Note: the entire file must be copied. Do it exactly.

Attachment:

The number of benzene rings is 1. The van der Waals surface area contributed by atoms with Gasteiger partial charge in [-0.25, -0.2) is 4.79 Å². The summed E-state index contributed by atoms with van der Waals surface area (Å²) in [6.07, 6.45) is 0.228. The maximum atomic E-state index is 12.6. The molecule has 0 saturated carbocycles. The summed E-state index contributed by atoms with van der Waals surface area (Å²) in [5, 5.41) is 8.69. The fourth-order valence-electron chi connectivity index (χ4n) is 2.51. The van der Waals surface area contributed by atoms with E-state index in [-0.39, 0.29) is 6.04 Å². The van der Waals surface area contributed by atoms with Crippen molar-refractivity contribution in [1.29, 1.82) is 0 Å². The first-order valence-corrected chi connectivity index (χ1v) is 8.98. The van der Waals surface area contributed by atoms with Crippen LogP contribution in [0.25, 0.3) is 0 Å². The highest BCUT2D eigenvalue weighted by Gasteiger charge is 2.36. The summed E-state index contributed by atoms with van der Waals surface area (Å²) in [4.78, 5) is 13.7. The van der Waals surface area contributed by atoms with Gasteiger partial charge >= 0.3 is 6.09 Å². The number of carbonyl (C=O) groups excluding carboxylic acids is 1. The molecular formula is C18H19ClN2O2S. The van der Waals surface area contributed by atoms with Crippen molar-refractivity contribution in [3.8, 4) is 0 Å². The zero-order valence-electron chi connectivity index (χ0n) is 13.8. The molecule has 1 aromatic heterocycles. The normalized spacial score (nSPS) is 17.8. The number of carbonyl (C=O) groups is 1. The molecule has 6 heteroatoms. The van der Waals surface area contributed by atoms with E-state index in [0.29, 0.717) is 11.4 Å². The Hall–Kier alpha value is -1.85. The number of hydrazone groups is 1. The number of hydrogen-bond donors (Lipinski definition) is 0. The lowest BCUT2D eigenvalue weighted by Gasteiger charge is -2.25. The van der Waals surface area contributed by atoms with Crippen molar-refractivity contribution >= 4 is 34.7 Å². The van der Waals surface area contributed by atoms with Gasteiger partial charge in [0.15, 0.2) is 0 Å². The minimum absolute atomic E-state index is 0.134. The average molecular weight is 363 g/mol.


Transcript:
The number of benzene rings is 1. The van der Waals surface area contributed by atoms with Gasteiger partial charge in [-0.25, -0.2) is 4.79 Å². The summed E-state index contributed by atoms with van der Waals surface area (Å²) in [6.07, 6.45) is 0.228. The maximum atomic E-state index is 12.6. The molecule has 0 saturated carbocycles. The summed E-state index contributed by atoms with van der Waals surface area (Å²) in [5, 5.41) is 8.69. The fourth-order valence-electron chi connectivity index (χ4n) is 2.51. The van der Waals surface area contributed by atoms with E-state index in [-0.39, 0.29) is 6.04 Å². The van der Waals surface area contributed by atoms with Crippen molar-refractivity contribution in [1.29, 1.82) is 0 Å². The first-order valence-corrected chi connectivity index (χ1v) is 8.98. The van der Waals surface area contributed by atoms with Crippen LogP contribution in [0.25, 0.3) is 0 Å². The highest BCUT2D eigenvalue weighted by Gasteiger charge is 2.36. The summed E-state index contributed by atoms with van der Waals surface area (Å²) in [4.78, 5) is 13.7. The van der Waals surface area contributed by atoms with Gasteiger partial charge >= 0.3 is 6.09 Å². The number of carbonyl (C=O) groups excluding carboxylic acids is 1. The molecular formula is C18H19ClN2O2S. The van der Waals surface area contributed by atoms with Crippen molar-refractivity contribution in [3.8, 4) is 0 Å². The zero-order valence-electron chi connectivity index (χ0n) is 13.8. The molecule has 1 aromatic heterocycles. The normalized spacial score (nSPS) is 17.8. The number of carbonyl (C=O) groups is 1. The molecule has 6 heteroatoms. The van der Waals surface area contributed by atoms with E-state index in [0.29, 0.717) is 11.4 Å². The Hall–Kier alpha value is -1.85. The number of hydrazone groups is 1. The number of hydrogen-bond donors (Lipinski definition) is 0. The lowest BCUT2D eigenvalue weighted by Gasteiger charge is -2.25. The van der Waals surface area contributed by atoms with Crippen molar-refractivity contribution >= 4 is 34.7 Å². The van der Waals surface area contributed by atoms with Gasteiger partial charge in [0.15, 0.2) is 0 Å². The minimum absolute atomic E-state index is 0.134. The average molecular weight is 363 g/mol.